January 27, 2010
You probably know this one: Yankel the beggar goes to the rabbi and pleads for a handout. “Please, Rabbi,” he says, “I haven’t eaten in days.”
“Poor fellow,” the rabbi replies. “Here’s a ruble. Go buy yourself a meal.”
An hour later, the rabbi is walking past the tavern and sees Yankel eating a big slice of cake. Indignant, the rabbi rushes up and rebukes him: “You should be ashamed of yourself! I gave you a ruble in good faith because you were hungry! How dare you eat cake?!”
“Excuse me,” Yankel replies. “Yesterday I was broke and I couldn’t eat cake. Now I have a ruble and I shouldn’t eat cake. So tell me, Rabbi, when can I eat cake?”
The story was brought to mind by a recent Jerusalem Post blog entry from David Harris, executive director of the American Jewish Committee. Harris is distressed over a January 22 New York Times report by Jerusalem bureau chief Ethan Bronner, “For Israelis, Mixed Feelings on Aid Effort,” about responses to the Israeli medical team in Haiti.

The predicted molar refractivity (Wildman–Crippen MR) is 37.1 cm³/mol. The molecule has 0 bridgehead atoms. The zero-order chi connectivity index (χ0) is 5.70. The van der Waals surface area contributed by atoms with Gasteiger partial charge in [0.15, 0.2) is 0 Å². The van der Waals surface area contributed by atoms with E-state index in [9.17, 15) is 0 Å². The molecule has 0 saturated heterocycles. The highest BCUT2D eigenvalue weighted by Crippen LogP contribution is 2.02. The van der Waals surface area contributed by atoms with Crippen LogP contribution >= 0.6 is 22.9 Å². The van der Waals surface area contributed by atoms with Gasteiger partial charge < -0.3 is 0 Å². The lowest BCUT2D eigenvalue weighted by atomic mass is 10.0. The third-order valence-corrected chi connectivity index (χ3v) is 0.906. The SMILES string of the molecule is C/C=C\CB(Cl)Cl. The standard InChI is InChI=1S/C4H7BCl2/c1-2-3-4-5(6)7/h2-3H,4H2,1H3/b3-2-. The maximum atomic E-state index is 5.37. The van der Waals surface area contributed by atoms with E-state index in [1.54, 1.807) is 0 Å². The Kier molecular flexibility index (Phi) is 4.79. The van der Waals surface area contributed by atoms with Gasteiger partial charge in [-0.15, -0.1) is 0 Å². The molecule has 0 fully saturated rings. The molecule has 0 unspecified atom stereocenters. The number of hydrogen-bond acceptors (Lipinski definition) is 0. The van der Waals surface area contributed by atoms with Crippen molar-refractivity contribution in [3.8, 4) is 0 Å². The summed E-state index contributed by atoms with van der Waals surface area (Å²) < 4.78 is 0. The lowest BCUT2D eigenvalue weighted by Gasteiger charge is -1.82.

“Israelis have been watching with a range of emotions,” Bronner wrote, “as if the Haitian relief effort were a Rorschach test through which the nation examines itself. The left has complained that there is no reason to travel thousands of miles to help those in need — Gaza is an hour away. The right has argued that those who accuse Israel of inhumanity should take note of its selfless efforts and achievements in Haiti.”
Bronner quoted four observers from the left, including columnists at The Jerusalem Post and Haaretz and two former aides to Yitzhak Rabin. In fact, not one said anything like “there is no reason” to help Haiti. What they all expressed was sadness at Israel’s situation vis-à-vis the Palestinians.
Here’s the most biting of them: “The remarkable identification with the victims of the terrible tragedy in distant Haiti only underscores the indifference to the ongoing suffering of the people of Gaza,” wrote Haaretz columnist Akiva Eldar.
To continue reading, please click here.